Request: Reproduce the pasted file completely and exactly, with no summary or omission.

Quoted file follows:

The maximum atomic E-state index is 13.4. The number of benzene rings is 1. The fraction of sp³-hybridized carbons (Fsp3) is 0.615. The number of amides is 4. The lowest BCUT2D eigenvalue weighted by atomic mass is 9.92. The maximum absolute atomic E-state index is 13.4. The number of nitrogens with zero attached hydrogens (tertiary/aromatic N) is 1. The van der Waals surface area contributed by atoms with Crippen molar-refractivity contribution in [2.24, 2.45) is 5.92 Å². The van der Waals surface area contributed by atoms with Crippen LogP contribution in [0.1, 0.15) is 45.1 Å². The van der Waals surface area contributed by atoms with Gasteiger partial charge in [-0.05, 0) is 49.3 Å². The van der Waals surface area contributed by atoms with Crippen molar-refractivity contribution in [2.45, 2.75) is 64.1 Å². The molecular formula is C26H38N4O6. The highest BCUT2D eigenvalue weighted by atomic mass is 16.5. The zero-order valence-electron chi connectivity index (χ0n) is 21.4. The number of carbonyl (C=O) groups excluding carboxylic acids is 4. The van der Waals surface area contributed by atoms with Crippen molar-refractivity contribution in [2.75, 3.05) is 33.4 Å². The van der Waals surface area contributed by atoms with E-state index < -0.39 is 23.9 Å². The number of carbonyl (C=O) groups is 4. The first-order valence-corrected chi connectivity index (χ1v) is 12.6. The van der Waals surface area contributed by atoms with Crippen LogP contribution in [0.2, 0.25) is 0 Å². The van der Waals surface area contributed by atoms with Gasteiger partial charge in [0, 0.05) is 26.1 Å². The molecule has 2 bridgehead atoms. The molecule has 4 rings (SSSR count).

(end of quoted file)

The maximum atomic E-state index is 13.4. The number of benzene rings is 1. The fraction of sp³-hybridized carbons (Fsp3) is 0.615. The number of amides is 4. The lowest BCUT2D eigenvalue weighted by atomic mass is 9.92. The maximum absolute atomic E-state index is 13.4. The number of nitrogens with zero attached hydrogens (tertiary/aromatic N) is 1. The van der Waals surface area contributed by atoms with Crippen molar-refractivity contribution in [2.24, 2.45) is 5.92 Å². The van der Waals surface area contributed by atoms with Crippen LogP contribution in [0.1, 0.15) is 45.1 Å². The van der Waals surface area contributed by atoms with Gasteiger partial charge in [-0.05, 0) is 49.3 Å². The van der Waals surface area contributed by atoms with Crippen molar-refractivity contribution in [2.45, 2.75) is 64.1 Å². The molecular formula is C26H38N4O6. The highest BCUT2D eigenvalue weighted by atomic mass is 16.5. The zero-order valence-electron chi connectivity index (χ0n) is 21.4. The number of carbonyl (C=O) groups excluding carboxylic acids is 4. The van der Waals surface area contributed by atoms with Crippen molar-refractivity contribution in [2.75, 3.05) is 33.4 Å². The van der Waals surface area contributed by atoms with E-state index < -0.39 is 23.9 Å². The number of carbonyl (C=O) groups is 4. The first-order valence-corrected chi connectivity index (χ1v) is 12.6. The van der Waals surface area contributed by atoms with Crippen LogP contribution in [0.2, 0.25) is 0 Å². The van der Waals surface area contributed by atoms with Gasteiger partial charge in [0, 0.05) is 26.1 Å². The molecule has 2 bridgehead atoms. The molecule has 4 rings (SSSR count).